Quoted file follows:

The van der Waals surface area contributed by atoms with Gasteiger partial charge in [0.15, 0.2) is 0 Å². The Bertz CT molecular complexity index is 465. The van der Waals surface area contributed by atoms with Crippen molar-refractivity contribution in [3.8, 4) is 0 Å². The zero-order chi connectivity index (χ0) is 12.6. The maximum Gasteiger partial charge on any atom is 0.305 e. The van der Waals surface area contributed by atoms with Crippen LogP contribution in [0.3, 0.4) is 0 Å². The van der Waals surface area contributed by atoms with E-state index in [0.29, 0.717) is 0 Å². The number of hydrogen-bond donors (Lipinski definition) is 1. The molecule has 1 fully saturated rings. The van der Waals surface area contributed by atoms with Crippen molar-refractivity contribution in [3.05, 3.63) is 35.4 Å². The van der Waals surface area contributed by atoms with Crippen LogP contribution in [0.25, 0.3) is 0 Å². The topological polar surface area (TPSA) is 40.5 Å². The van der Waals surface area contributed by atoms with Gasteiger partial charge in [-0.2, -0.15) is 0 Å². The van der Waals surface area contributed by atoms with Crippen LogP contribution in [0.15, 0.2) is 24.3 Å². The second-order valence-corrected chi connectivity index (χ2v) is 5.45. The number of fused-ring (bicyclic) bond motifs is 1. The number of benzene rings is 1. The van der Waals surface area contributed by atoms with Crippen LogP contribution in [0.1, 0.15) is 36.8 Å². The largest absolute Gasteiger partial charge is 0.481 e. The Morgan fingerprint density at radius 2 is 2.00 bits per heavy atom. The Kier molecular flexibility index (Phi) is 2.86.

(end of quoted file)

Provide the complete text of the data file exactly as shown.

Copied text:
The van der Waals surface area contributed by atoms with Gasteiger partial charge in [0.15, 0.2) is 0 Å². The Bertz CT molecular complexity index is 465. The van der Waals surface area contributed by atoms with Crippen molar-refractivity contribution in [3.8, 4) is 0 Å². The zero-order chi connectivity index (χ0) is 12.6. The maximum Gasteiger partial charge on any atom is 0.305 e. The van der Waals surface area contributed by atoms with Crippen LogP contribution in [0.3, 0.4) is 0 Å². The van der Waals surface area contributed by atoms with E-state index in [0.29, 0.717) is 0 Å². The number of hydrogen-bond donors (Lipinski definition) is 1. The molecule has 1 fully saturated rings. The van der Waals surface area contributed by atoms with Crippen molar-refractivity contribution in [3.05, 3.63) is 35.4 Å². The van der Waals surface area contributed by atoms with Crippen LogP contribution in [0.25, 0.3) is 0 Å². The topological polar surface area (TPSA) is 40.5 Å². The van der Waals surface area contributed by atoms with Gasteiger partial charge in [-0.2, -0.15) is 0 Å². The van der Waals surface area contributed by atoms with Crippen LogP contribution in [0.15, 0.2) is 24.3 Å². The second-order valence-corrected chi connectivity index (χ2v) is 5.45. The number of fused-ring (bicyclic) bond motifs is 1. The number of benzene rings is 1. The van der Waals surface area contributed by atoms with Crippen LogP contribution in [0.1, 0.15) is 36.8 Å². The largest absolute Gasteiger partial charge is 0.481 e. The Morgan fingerprint density at radius 2 is 2.00 bits per heavy atom. The Kier molecular flexibility index (Phi) is 2.86.